In any of the possible scenario, the remaining tenant always place higher than the OP. Whether she's liable for the discounted amount as a resident, or whether she's liable jointly and severally with the former joint tenant for the full amount is something you can leave for them and the council to argue it out if they want but as far as the OP is concerned, the OP is not liable for that day.
                  I am not a lawyer, nor am I licensed to provide any regulated advice. None of my posts should be treated as legal or financial advice.

                  I do not answer questions through private messages which should be posted publicly on the forum.

                  Comment


                    #10
                    Thank you KTC. That does seem like the correct and logical conclusion.

                    In that case, how is it that all three of the LAs that I deal with, consistently apply the wrong interpretation and get away with it? They all deem that the Landlord is liable for the last day of a tenancy, because the property is presumed to have been vacated before the evening, leaving it available for occupancy overnight.

                    Comment


                      #11
                      Just to add, I'm not concerned about paying a small charge, but I am constantly riled by the Local Authority's insistence on wasting their funds policing trivial issues with little people, instead of focusing on real objectives.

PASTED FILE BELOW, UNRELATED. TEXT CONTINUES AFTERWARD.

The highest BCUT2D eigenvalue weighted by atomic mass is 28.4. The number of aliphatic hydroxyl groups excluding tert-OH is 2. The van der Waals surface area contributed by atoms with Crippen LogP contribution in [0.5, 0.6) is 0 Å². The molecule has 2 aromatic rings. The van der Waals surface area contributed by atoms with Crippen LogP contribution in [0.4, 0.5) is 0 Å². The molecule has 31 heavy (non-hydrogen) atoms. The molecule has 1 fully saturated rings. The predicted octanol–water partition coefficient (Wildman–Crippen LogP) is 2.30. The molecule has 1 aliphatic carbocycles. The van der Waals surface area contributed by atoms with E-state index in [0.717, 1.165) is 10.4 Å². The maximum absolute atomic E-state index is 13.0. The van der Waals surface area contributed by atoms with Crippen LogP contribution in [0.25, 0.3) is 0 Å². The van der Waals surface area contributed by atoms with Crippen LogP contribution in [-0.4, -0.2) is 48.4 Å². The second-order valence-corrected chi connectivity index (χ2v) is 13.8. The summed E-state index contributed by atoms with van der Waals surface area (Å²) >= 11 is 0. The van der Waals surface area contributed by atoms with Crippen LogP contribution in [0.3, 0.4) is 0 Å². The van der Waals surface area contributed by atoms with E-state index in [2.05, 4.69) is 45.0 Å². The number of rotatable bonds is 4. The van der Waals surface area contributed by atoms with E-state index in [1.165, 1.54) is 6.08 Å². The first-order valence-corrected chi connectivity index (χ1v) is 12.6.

They seem to like referring to the book, but are not good at interpreting it. The Council Tax manual needs to address scenarios like this specifically.

                      Comment


                        #12
                        Originally posted by bagus View Post
                        In that case, how is it that all three of the LAs that I deal with, consistently apply the wrong interpretation and get away with it? They all deem that the Landlord is liable for the last day of a tenancy, because the property is presumed to have been vacated before the evening, leaving it available for occupancy overnight.
                        Your original question, and my answer relates strictly to the case you set out. That is, where there was a tenancy with two joint tenants, and then a sole tenant (being one of the joint tenant) on a new tenancy the next day, where she remained in residence throughout.

                        An answer to the more general question of who is liable for council tax on the last day of a tenancy where the tenant moves out on or before that date depends on how that tenancy ends thus determining whether the tenancy ended on the end of the day or earlier, and whether the tenancy in question constitute a material interest for the purpose of council tax.